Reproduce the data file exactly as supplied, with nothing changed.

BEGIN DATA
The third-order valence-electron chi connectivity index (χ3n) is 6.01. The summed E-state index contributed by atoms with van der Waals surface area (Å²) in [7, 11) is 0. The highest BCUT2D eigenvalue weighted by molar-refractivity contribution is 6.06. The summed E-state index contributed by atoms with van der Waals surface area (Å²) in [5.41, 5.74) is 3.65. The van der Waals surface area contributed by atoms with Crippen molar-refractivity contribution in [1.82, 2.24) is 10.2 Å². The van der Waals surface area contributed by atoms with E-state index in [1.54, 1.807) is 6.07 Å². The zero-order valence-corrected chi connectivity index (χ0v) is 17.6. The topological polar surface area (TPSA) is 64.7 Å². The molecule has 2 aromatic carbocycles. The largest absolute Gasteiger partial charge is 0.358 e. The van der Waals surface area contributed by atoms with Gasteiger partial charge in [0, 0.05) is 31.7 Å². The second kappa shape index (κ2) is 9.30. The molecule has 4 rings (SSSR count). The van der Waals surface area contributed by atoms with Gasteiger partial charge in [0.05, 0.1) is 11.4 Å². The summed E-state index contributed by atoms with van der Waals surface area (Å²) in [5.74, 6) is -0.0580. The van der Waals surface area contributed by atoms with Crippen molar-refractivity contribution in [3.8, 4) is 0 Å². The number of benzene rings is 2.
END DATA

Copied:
The third-order valence-electron chi connectivity index (χ3n) is 6.01. The summed E-state index contributed by atoms with van der Waals surface area (Å²) in [7, 11) is 0. The highest BCUT2D eigenvalue weighted by molar-refractivity contribution is 6.06. The summed E-state index contributed by atoms with van der Waals surface area (Å²) in [5.41, 5.74) is 3.65. The van der Waals surface area contributed by atoms with Crippen molar-refractivity contribution in [1.82, 2.24) is 10.2 Å². The van der Waals surface area contributed by atoms with E-state index in [1.54, 1.807) is 6.07 Å². The zero-order valence-corrected chi connectivity index (χ0v) is 17.6. The topological polar surface area (TPSA) is 64.7 Å². The molecule has 2 aromatic carbocycles. The largest absolute Gasteiger partial charge is 0.358 e. The van der Waals surface area contributed by atoms with Gasteiger partial charge in [0, 0.05) is 31.7 Å². The second kappa shape index (κ2) is 9.30. The molecule has 4 rings (SSSR count). The van der Waals surface area contributed by atoms with Gasteiger partial charge in [0.05, 0.1) is 11.4 Å². The summed E-state index contributed by atoms with van der Waals surface area (Å²) in [5.74, 6) is -0.0580. The van der Waals surface area contributed by atoms with Crippen molar-refractivity contribution in [3.8, 4) is 0 Å². The number of benzene rings is 2.